Montgomery, Ala. (AP) – It’s hard to be anything but a leader when you can’t see someone to follow.

That’s the situation Wanda Smalls Lloyd found herself in as an aspiring journalist, a gifted young woman of color trying to be a part of daily newspapers that were dominated by white men. “I enjoyed telling stories. I enjoyed editing,” Lloyd said. “I enjoyed interviewing people and talking to people about what was going on in their lives.”

Lloyd, the author of “Coming Full Circle: Jim Crow to Journalism,” found her way into a career that lasted more than 40 years. Her new memoir is now released by NewSouth Books in Montgomery.

Longtime readers of the Montgomery Advertiser should remember Lloyd. She was the executive editor from 2004 until her retirement in 2013. Before that, she served as an editor for six other newspapers, including The Washington Post and USA Today.

Lloyd said she loved being able to witness growth in downtown Montgomery.

She was here during times of tragedy, such as when Hurricane Ivan struck just three months after she joined the Advertiser, and a year later for Hurricane Katrina. Lloyd remembers how the Advertiser’s staff and their families took refuge at the newspaper’s offices.


She also enjoyed some “pretty important” college football seasons for Alabama and Auburn. “I loved Montgomery,” said Lloyd, who lives in Savannah, Ga., now. “Greenville (S.C.) and Montgomery were probably my two favorite newsrooms. I felt very close to the community. I could feel like we were making an impact in the community.”

“It’s hard to be anything but a leader when you can’t see someone to follow.”

Her tenure at the Advertiser took place during special times to remember civil rights: the 50th anniversary of the Montgomery Bus Boycott, the death of icon Rosa Parks and the commemoration of the Freedom Riders. She recalls marches across the Edmund Pettus Bridge in Selma and meeting true foot soldiers of the movement such as John Lewis.

“It was an exciting time to learn a lot about the civil rights movement,” Lloyd said. “I was alive during the civil rights movement, but I was young.”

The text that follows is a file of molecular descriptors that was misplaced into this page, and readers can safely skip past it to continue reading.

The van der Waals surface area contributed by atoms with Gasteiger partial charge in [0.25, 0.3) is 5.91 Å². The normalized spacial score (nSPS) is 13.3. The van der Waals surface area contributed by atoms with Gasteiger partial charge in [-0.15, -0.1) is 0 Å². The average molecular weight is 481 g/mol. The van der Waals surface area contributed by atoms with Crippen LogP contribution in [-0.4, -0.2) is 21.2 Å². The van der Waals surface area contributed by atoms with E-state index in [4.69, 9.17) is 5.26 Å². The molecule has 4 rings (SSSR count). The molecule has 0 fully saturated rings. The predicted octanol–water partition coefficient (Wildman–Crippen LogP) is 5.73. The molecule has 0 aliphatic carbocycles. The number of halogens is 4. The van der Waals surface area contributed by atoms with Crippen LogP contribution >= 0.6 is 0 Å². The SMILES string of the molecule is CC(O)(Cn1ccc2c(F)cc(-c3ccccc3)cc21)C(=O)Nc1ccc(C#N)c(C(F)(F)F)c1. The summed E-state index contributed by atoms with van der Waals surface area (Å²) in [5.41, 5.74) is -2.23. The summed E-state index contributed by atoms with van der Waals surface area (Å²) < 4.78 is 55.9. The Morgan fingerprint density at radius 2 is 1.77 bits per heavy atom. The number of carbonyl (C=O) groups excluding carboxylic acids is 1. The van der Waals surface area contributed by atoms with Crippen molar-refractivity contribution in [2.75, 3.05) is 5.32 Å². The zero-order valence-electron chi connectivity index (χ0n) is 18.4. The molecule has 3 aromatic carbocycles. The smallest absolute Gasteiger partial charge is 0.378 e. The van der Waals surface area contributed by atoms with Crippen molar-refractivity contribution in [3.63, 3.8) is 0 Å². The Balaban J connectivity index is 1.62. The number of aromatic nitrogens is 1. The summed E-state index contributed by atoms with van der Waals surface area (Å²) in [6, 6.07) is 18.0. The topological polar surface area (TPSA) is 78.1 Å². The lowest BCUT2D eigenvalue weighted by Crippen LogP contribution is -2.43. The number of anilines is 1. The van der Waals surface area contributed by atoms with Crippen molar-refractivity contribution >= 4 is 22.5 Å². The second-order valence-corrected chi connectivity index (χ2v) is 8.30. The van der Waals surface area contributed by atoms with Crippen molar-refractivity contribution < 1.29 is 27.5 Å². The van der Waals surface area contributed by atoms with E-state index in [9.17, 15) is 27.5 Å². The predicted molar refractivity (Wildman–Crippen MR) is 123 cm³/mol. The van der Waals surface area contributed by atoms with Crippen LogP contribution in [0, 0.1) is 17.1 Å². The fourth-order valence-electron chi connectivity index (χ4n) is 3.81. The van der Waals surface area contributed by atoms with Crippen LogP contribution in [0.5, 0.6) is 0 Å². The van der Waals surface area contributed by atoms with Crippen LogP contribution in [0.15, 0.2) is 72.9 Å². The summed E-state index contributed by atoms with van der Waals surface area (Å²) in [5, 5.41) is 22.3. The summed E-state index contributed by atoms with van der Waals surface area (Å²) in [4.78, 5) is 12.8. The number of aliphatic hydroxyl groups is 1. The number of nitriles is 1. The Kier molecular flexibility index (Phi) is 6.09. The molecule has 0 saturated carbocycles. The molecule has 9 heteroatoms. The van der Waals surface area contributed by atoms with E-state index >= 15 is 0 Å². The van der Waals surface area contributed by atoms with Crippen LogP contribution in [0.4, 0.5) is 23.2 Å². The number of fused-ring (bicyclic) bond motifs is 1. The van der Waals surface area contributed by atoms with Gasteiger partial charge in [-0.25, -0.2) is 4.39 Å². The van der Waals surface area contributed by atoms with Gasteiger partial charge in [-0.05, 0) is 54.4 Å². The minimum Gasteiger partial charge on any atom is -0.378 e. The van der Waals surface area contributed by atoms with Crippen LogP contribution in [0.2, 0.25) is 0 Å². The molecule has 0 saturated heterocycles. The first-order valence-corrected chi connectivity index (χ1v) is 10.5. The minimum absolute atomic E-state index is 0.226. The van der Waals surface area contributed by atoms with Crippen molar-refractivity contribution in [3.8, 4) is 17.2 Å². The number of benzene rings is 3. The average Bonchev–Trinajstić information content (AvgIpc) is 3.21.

Lloyd returned last year to see a new addition to Montgomery’s history, Equal Justice Initiative’s National Memorial for Peace and Justice and the Legacy Museum.

“I had heard so many people who had never lived in Montgomery come back from all over the country talking about how moving and stirring that was,” Lloyd said.


Lloyd recalls that the first step toward her career began in an 11th grade Journalism class in Savannah. There, she demonstrated a natural ability that caught her teacher’s eye.

WANDA SMALLS LLOYD: No role model? No problem, just training, windows of opportunities, and transitions through “exciting times.” PHOTOS COURTESY OF AHEADTOPICS.COM, TWITTER AND FACEBOOK.COM

“She noticed that a lot of the other students would come to me for ideas,” Lloyd said. “That I was helping them craft their stories or think about sources to interview.”

Lloyd became editor in chief of her high school paper, The Beach Beacon, the following year, and would later become editor of the campus paper at Spelman College in Atlanta. They didn’t have a Journalism track, so she earned a degree in English.

“I was always nosy and wanted to know what was going on across the campus,” Lloyd said.

She had goals and chief among them was the desire to work for a major daily newspaper. But at the time, she had no idea how to do it.

“I did not know any African American or women journalists who worked for daily newspapers,” Lloyd said. “The black press had been around for a long time, and I was very familiar with the black press because that was kind of our lifeline, especially in the South, as to what was going on with the civil rights movement and other cultural things across the country.”


She found a window of opportunity through copy editing, where she thought she’d have less competition. Copy editors are journalists whose primary responsibilities include correcting grammar and spelling, ensuring writing style rules are followed and checking facts.

“I didn’t even know what a copy editor was,” she said. “I had taken a class in copy editing, but I wasn’t really sure what I was getting into.”

She trained and gained experience, and eventually got a job offer in Atlanta. But they didn’t want her to be a copy editor.“There was a lot of demand from the black community that they integrate the newsroom and have more African American reporters on the street to cover that community shortly after the civil rights movement,” Lloyd said.

“The person who interviewed me said, ‘We will hire you tomorrow as a reporter, but I can’t hire you as a copy editor because no one will know you’re here. You’ll be inside the building.”

She declined, and soon after took a copy editing job in Providence, RI.

“I have never been a full-time reporter for a daily newspaper,” Lloyd said.


Instead, she gradually transitioned through copy editing and page design at newspapers across the country. Her career started evolving more at the Washington Post.

“I didn’t become a middle manager until I left the Washington Post and went to USA Today,” she said. “That’s where my management track began.”

After retiring from newspapers, she spent three years as an associate professor and chair of the Savannah State University’s Department of Journalism and Mass Communications.

She’s currently a member of the accrediting committee of the Accrediting Council on Education for Journalism and Mass Communications (ACEJMC), and she serves on the executive council of AARP Georgia.

A Wanda Lloyd Scholarship has been established at Spelman College to support students interested in journalism.

Among her many accolades through the years, in 2019 Lloyd was inducted into the National Association of Black Journalists